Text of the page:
PORTLAND, Maine — The city is weighing an ordinance change that would prevent panhandlers — and everyone else — from standing in the median strips.
Panhandlers and advocates for the homeless say they’re unsure about the measure at this point.
In a late addition to the City Council agenda Monday, councilors gave a first reading to new ordinance language that would make median strips legally the same as crosswalks: Pedestrians can pass over them to get from one point to another, but they cannot stop and stand in them.
A second reading and council vote potentially will take place on July 16.
City Councilor Ed Suslovic, chairman of the council’s Public Safety, Health and Human Services Committee, said the ordinance change was approved with a 3-0 vote at the committee level. He said the move simply forces panhandlers — and anyone else who might be inclined to stop in the median strip — to move over to the sidewalks. Having pedestrians in the median strips, he said, is a potential safety hazard for both the pedestrians and passing vehicles.
“Most people would agree the median strips were never designed as places to hang out on,” Suslovic said on Tuesday. “This is not an attempt to curtail anybody’s freedom of speech. I’m sensitive to this being perceived as a strike against panhandlers, but it’s not an anti-panhandling ordinance. It’s a pedestrian and vehicular safety ordinance.”
Donna Yellen, director of the Maine Hunger Initiative and organizer with Homeless Voices For Justice — both programs under the umbrella of the Portland nonprofit homeless service provider Preble Street — said her group plans to speak with members of the homeless community this week to gauge how they feel about the proposed change.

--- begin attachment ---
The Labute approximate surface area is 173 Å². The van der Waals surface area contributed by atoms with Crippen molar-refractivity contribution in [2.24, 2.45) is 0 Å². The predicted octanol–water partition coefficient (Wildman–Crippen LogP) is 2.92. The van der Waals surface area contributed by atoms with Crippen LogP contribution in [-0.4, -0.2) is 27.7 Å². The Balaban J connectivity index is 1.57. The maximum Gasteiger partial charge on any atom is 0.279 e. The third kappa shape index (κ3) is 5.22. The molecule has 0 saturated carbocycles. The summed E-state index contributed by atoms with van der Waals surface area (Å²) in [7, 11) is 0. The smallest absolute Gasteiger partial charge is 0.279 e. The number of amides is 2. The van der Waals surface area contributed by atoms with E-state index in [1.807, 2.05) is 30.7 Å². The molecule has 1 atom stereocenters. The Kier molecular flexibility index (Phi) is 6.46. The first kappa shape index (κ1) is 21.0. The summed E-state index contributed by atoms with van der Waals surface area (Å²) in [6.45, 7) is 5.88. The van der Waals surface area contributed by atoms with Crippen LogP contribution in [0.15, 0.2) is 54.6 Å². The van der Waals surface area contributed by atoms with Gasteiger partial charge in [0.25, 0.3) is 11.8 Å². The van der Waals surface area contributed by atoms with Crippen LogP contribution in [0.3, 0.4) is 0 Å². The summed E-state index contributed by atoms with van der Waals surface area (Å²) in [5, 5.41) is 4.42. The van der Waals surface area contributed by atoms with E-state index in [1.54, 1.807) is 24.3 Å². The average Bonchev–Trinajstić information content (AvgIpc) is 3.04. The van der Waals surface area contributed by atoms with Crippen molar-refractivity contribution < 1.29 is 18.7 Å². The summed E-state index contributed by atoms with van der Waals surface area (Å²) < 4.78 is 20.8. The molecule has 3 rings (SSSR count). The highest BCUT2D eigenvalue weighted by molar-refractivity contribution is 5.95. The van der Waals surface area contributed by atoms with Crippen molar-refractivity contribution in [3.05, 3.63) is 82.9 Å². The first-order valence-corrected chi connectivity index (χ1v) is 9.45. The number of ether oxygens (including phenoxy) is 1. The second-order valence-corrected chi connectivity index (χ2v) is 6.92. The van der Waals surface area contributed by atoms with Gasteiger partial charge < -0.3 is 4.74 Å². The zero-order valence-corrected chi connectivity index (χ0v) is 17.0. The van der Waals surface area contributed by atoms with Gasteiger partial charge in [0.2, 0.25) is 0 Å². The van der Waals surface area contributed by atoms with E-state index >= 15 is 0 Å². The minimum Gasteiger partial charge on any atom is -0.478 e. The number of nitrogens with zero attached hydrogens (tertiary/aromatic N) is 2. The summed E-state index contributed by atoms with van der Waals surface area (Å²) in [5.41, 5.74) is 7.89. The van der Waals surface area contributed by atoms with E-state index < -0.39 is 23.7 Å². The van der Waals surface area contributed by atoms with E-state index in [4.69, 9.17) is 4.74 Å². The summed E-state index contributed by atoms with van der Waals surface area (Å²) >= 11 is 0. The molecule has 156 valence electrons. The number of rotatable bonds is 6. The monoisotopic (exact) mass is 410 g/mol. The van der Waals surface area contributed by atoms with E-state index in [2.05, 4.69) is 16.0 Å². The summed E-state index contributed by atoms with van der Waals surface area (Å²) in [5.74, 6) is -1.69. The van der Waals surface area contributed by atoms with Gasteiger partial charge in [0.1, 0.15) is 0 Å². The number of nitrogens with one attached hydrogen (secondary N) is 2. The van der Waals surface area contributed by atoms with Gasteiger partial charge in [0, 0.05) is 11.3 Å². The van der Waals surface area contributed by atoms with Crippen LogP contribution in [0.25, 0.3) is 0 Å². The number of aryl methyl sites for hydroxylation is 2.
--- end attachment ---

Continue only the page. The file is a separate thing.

“If there is a strong feeling about that, we’ll help organize those people to help them testify at the City Council meeting,” she said.
Panhandlers in the city only are restricted by ordinance language prohibiting “abusive solicitation,” which bars them from following people or making threatening comments or gestures. Simply holding signs near intersections or on the sidewalks requesting money is protected as their constitutional right to free speech.
Kelly Noble, a Portland woman who uses the median strip to ask passing drivers for money, said the new ordinance language regarding the middle-of-the-road stands wouldn’t change much.
Noble, who spoke to the BDN from the median strip on the corner of St. John Street and Park Avenue, said that regardless of what’s on the books, she has been told by police previously that she’s illegally obstructing a public way or jaywalking.
She said police have told her they had been called by passers-by who worry panhandlers in the median strips could cause a traffic accident.
“I know people who have been doing panhandling for 20 years, all over the country,” she said. “It doesn’t matter if it’s a city ordinance or not, they’re still going to do it. … A lot of people are one paycheck away from what I’m doing right now.”